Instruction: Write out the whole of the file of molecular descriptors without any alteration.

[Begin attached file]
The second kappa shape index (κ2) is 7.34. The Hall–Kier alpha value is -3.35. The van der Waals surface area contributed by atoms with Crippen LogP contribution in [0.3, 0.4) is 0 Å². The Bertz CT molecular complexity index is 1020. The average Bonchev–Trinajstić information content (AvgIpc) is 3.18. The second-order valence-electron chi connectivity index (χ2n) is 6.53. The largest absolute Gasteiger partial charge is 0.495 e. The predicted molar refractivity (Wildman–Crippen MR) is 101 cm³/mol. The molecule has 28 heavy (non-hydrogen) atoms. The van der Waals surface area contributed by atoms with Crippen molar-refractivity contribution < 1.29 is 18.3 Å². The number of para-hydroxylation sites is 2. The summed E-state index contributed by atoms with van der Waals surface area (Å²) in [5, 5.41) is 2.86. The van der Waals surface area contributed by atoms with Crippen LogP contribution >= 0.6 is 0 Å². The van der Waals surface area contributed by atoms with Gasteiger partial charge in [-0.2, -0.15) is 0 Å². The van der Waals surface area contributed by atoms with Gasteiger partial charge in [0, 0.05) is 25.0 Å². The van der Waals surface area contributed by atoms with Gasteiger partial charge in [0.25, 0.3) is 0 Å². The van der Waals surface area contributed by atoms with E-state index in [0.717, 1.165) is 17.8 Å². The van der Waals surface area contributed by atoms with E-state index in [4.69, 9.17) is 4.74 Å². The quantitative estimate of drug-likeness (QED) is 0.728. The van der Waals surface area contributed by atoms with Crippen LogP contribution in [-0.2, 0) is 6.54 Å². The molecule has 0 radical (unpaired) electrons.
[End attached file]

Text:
The second kappa shape index (κ2) is 7.34. The Hall–Kier alpha value is -3.35. The van der Waals surface area contributed by atoms with Crippen LogP contribution in [0.3, 0.4) is 0 Å². The Bertz CT molecular complexity index is 1020. The average Bonchev–Trinajstić information content (AvgIpc) is 3.18. The second-order valence-electron chi connectivity index (χ2n) is 6.53. The largest absolute Gasteiger partial charge is 0.495 e. The predicted molar refractivity (Wildman–Crippen MR) is 101 cm³/mol. The molecule has 28 heavy (non-hydrogen) atoms. The van der Waals surface area contributed by atoms with Crippen molar-refractivity contribution < 1.29 is 18.3 Å². The number of para-hydroxylation sites is 2. The summed E-state index contributed by atoms with van der Waals surface area (Å²) in [5, 5.41) is 2.86. The van der Waals surface area contributed by atoms with Crippen LogP contribution >= 0.6 is 0 Å². The van der Waals surface area contributed by atoms with Gasteiger partial charge in [-0.2, -0.15) is 0 Å². The van der Waals surface area contributed by atoms with Gasteiger partial charge in [0, 0.05) is 25.0 Å². The van der Waals surface area contributed by atoms with Gasteiger partial charge in [0.25, 0.3) is 0 Å². The van der Waals surface area contributed by atoms with E-state index in [0.717, 1.165) is 17.8 Å². The van der Waals surface area contributed by atoms with E-state index in [4.69, 9.17) is 4.74 Å². The quantitative estimate of drug-likeness (QED) is 0.728. The van der Waals surface area contributed by atoms with Crippen LogP contribution in [-0.2, 0) is 6.54 Å². The molecule has 0 radical (unpaired) electrons.